(g) Show that the density topology on R associated with lower Lebesgue density is not normal. (h) Let µ be Lebesgue measure on R r , Σ its domain, φ : Σ → Σ lower Lebesgue density and T the corresponding density topology. (i) Show that if f : Rr → Rr is a bijection such that f and f −1 are both differentiable everywhere, with continuous derivatives, then f is a homeomorphism for T. (Hint: 263D.) (ii) Show that if φ : Σ → Σ is a lifting and S the corresponding lifting topology, then x 7→ −x is not a homeomorphism for S. (Hint: 345Xc.) 414 Notes and comments I have remarked before that it is one of the abiding frustrations of measure theory, at least for anyone ambitious to apply the power of modern general topology to measure-theoretic problems, that the basic convergence theorems are irredeemably confined to sequences. In Volume 3 I showed that if we move to measure algebras and function spaces, we can hope that the countable chain condition or the countable sup property will enable us to replace arbitrary directed sets with monotonic sequences, thereby giving theorems which apply to apparently more general types of convergence. In 414A and its corollaries we come to a quite different context in which a measure, or integral, behaves like an order-continuous functional. Of course the theorems here depend directly on the hypothesis of τ -additivity, which rather begs the question; but we shall see in the rest of the chapter that this property does indeed often appear. For the moment, I remark only that as Lebesgue measure is τ -additive we certainly have a non-trivial example to work with. The hypotheses of the results above move a touch awkwardly between those with the magic phrase ‘topological measure’ and those without. The point is that (as in 412G, for instance) it is sometimes useful to be able to apply these ideas to Baire measures on completely regular spaces, which are defined on a base for the topology but may not be defined on every open set. I hope that no confusion will arise between the two topologies associated with a lifting on a complete locally determined space. I have called them the ‘density topology’ and the ‘lifting topology’ because the former can be defined directly from a lower density; but it would be equally reasonable to call them the ‘fine’ and ‘coarse’ lifting topologies. The density topology has the apparent advantage of giving us a measure which is inner regular with respect to the Borel sets, but at the cost of being wildly irregular regarded as a topological space. It has the important advantage that there are densities (like the Lebesgue lower density) which have some claim to be called canonical, and others with useful special properties, as in §346, while liftings are always arbitrary and invariance properties for them sometimes unachievable. So, for instance, the Lebesgue density topology on R r is invariant under diffeomorphisms, which no lifting topology can be (414Yh). The lifting topology is well-behaved as a topology, but only in special circumstances (as in 453Xd) is the measure inner regular with respect to its Borel sets, and even the closure of a set can be difficult to determine. As with inner regularity, τ -additivity can be associated with the band structure of the space of bounded additive functionals on an algebra (414Yb); there will therefore be corresponding decompositions of measures into τ -additive and ‘purely non-τ -additive’ parts (cf. 414Ya).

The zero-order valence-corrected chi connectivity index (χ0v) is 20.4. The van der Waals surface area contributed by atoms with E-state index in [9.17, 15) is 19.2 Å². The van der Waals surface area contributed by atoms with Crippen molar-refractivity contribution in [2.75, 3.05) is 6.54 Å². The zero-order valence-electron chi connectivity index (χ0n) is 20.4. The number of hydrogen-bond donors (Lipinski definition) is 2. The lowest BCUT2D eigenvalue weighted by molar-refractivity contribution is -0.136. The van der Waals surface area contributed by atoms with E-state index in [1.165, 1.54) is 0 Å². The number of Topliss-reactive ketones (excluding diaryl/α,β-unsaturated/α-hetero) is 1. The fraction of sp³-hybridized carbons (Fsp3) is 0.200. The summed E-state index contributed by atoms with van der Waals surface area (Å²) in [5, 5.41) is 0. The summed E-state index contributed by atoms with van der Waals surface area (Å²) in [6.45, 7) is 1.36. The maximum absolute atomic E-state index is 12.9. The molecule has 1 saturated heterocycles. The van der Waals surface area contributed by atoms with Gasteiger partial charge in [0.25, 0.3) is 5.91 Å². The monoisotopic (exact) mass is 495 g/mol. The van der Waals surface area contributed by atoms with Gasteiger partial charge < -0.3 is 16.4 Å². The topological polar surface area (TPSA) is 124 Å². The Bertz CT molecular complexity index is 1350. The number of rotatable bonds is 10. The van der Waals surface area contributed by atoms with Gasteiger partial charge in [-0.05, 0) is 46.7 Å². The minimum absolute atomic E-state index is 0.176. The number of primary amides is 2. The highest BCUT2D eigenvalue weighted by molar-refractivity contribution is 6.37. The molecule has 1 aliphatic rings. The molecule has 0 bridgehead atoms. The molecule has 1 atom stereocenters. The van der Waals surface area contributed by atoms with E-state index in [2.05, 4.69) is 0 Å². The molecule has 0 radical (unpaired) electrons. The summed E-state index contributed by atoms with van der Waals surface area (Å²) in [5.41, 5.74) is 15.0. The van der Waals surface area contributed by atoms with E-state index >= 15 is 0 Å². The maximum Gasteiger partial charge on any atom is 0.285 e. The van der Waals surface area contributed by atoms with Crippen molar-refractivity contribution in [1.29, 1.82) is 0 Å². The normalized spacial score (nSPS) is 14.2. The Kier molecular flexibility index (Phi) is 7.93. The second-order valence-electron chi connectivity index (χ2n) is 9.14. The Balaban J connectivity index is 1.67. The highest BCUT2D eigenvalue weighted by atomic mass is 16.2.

415 Quasi-Radon measure spaces We are now I think ready to draw together the properties of inner regularity and τ -additivity. Indeed this section will unite several of the themes which have been running through the treatise so far: (strict) localizability, subspaces and products as well as the new concepts of this chapter. In these terms, the principal results are that a quasi-Radon space is strictly localizable (415A), any subspace of a quasi-Radon space is quasi-Radon (415B), and the product of a family of strictly positive quasi-Radon probability measures on separable metrizable spaces is quasi-Radon (415E). I describe a basic method of constructing quasi-Radon measures (415K), with details of one of the standard ways of applying it (415L, 415N) and some notes on how to specify a quasi-Radon measure uniquely (415H-415I). I spell out useful results on indefinite-integral measures (415O) and Lp spaces (415P), and end the section with a discussion of the Stone space Z of a localizable measure algebra A and an important relation in Z × X when A is the measure algebra of a quasi-Radon measure space X (415Q-415R). It would be fair to say that the study of quasi-Radon spaces for their own sake is a minority interest. If you are not already well acquainted with Radon measure spaces, it would make good sense to read this